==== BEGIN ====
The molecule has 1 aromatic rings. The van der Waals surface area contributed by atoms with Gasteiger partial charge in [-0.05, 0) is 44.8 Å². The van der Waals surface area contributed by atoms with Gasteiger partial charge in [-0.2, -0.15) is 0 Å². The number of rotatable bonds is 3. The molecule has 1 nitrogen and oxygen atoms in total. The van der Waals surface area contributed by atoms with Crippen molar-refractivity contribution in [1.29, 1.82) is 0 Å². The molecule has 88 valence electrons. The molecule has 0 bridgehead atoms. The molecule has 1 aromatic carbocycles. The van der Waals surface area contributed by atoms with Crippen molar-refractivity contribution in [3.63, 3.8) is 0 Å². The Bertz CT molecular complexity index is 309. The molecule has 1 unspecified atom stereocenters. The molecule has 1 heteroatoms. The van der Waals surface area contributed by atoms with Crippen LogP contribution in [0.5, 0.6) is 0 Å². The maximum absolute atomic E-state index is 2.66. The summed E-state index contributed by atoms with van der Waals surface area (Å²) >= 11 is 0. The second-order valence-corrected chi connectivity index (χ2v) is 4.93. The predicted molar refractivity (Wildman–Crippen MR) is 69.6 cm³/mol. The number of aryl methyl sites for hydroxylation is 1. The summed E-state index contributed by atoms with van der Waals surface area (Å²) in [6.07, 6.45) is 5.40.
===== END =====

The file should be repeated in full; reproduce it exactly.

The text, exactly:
The molecule has 1 aromatic rings. The van der Waals surface area contributed by atoms with Gasteiger partial charge in [-0.05, 0) is 44.8 Å². The van der Waals surface area contributed by atoms with Gasteiger partial charge in [-0.2, -0.15) is 0 Å². The number of rotatable bonds is 3. The molecule has 1 nitrogen and oxygen atoms in total. The van der Waals surface area contributed by atoms with Crippen molar-refractivity contribution in [1.29, 1.82) is 0 Å². The molecule has 88 valence electrons. The molecule has 0 bridgehead atoms. The molecule has 1 aromatic carbocycles. The van der Waals surface area contributed by atoms with Crippen molar-refractivity contribution in [3.63, 3.8) is 0 Å². The Bertz CT molecular complexity index is 309. The molecule has 1 unspecified atom stereocenters. The molecule has 1 heteroatoms. The van der Waals surface area contributed by atoms with Crippen LogP contribution in [0.5, 0.6) is 0 Å². The maximum absolute atomic E-state index is 2.66. The summed E-state index contributed by atoms with van der Waals surface area (Å²) >= 11 is 0. The second-order valence-corrected chi connectivity index (χ2v) is 4.93. The predicted molar refractivity (Wildman–Crippen MR) is 69.6 cm³/mol. The number of aryl methyl sites for hydroxylation is 1. The summed E-state index contributed by atoms with van der Waals surface area (Å²) in [6.07, 6.45) is 5.40.